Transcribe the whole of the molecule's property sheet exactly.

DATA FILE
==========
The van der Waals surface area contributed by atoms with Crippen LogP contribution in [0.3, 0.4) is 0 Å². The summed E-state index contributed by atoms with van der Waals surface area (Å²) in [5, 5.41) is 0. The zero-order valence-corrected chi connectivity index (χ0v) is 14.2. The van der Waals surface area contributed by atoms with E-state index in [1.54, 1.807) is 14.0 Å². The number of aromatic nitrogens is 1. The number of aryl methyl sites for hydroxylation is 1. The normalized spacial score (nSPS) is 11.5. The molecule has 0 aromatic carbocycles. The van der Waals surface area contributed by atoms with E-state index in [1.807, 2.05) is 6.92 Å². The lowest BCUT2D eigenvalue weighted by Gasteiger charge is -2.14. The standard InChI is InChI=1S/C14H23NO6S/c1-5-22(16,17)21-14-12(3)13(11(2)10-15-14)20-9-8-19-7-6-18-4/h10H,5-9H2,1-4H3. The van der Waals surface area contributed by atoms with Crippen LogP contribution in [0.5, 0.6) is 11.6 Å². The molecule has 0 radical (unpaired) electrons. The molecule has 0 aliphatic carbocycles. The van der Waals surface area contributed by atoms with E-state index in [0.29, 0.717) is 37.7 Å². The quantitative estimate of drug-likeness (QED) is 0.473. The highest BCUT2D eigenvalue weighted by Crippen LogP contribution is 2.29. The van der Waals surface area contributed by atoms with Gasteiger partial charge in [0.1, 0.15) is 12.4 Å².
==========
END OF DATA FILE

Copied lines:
The van der Waals surface area contributed by atoms with Crippen LogP contribution in [0.3, 0.4) is 0 Å². The summed E-state index contributed by atoms with van der Waals surface area (Å²) in [5, 5.41) is 0. The zero-order valence-corrected chi connectivity index (χ0v) is 14.2. The van der Waals surface area contributed by atoms with E-state index in [1.54, 1.807) is 14.0 Å². The number of aromatic nitrogens is 1. The number of aryl methyl sites for hydroxylation is 1. The normalized spacial score (nSPS) is 11.5. The molecule has 0 aromatic carbocycles. The van der Waals surface area contributed by atoms with E-state index in [1.807, 2.05) is 6.92 Å². The lowest BCUT2D eigenvalue weighted by Gasteiger charge is -2.14. The standard InChI is InChI=1S/C14H23NO6S/c1-5-22(16,17)21-14-12(3)13(11(2)10-15-14)20-9-8-19-7-6-18-4/h10H,5-9H2,1-4H3. The van der Waals surface area contributed by atoms with Crippen LogP contribution in [0.5, 0.6) is 11.6 Å². The molecule has 0 radical (unpaired) electrons. The molecule has 0 aliphatic carbocycles. The van der Waals surface area contributed by atoms with E-state index in [0.29, 0.717) is 37.7 Å². The quantitative estimate of drug-likeness (QED) is 0.473. The highest BCUT2D eigenvalue weighted by Crippen LogP contribution is 2.29. The van der Waals surface area contributed by atoms with Gasteiger partial charge in [0.1, 0.15) is 12.4 Å².